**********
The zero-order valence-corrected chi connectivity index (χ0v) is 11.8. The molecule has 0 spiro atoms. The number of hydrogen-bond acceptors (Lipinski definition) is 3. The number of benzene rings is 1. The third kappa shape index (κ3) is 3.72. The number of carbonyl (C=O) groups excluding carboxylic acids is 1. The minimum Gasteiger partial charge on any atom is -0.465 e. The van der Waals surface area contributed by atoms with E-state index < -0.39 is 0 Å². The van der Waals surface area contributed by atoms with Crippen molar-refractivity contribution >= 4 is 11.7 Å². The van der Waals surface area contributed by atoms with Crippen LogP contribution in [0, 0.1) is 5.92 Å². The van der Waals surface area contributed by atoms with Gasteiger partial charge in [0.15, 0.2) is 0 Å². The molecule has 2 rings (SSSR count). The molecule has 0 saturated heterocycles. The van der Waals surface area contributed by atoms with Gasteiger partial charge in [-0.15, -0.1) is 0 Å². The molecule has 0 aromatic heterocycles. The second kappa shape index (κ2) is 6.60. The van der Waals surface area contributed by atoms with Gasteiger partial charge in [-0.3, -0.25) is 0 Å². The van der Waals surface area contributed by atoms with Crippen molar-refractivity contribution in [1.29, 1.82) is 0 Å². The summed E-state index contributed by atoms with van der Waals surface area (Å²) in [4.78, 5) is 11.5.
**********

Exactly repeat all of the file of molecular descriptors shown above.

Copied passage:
The zero-order valence-corrected chi connectivity index (χ0v) is 11.8. The molecule has 0 spiro atoms. The number of hydrogen-bond acceptors (Lipinski definition) is 3. The number of benzene rings is 1. The third kappa shape index (κ3) is 3.72. The number of carbonyl (C=O) groups excluding carboxylic acids is 1. The minimum Gasteiger partial charge on any atom is -0.465 e. The van der Waals surface area contributed by atoms with E-state index < -0.39 is 0 Å². The van der Waals surface area contributed by atoms with Crippen molar-refractivity contribution >= 4 is 11.7 Å². The van der Waals surface area contributed by atoms with Crippen LogP contribution in [0, 0.1) is 5.92 Å². The van der Waals surface area contributed by atoms with Gasteiger partial charge in [0.15, 0.2) is 0 Å². The molecule has 2 rings (SSSR count). The molecule has 0 saturated heterocycles. The van der Waals surface area contributed by atoms with Gasteiger partial charge in [-0.15, -0.1) is 0 Å². The molecule has 0 aromatic heterocycles. The second kappa shape index (κ2) is 6.60. The van der Waals surface area contributed by atoms with Gasteiger partial charge in [-0.3, -0.25) is 0 Å². The van der Waals surface area contributed by atoms with Crippen molar-refractivity contribution in [1.29, 1.82) is 0 Å². The summed E-state index contributed by atoms with van der Waals surface area (Å²) in [4.78, 5) is 11.5.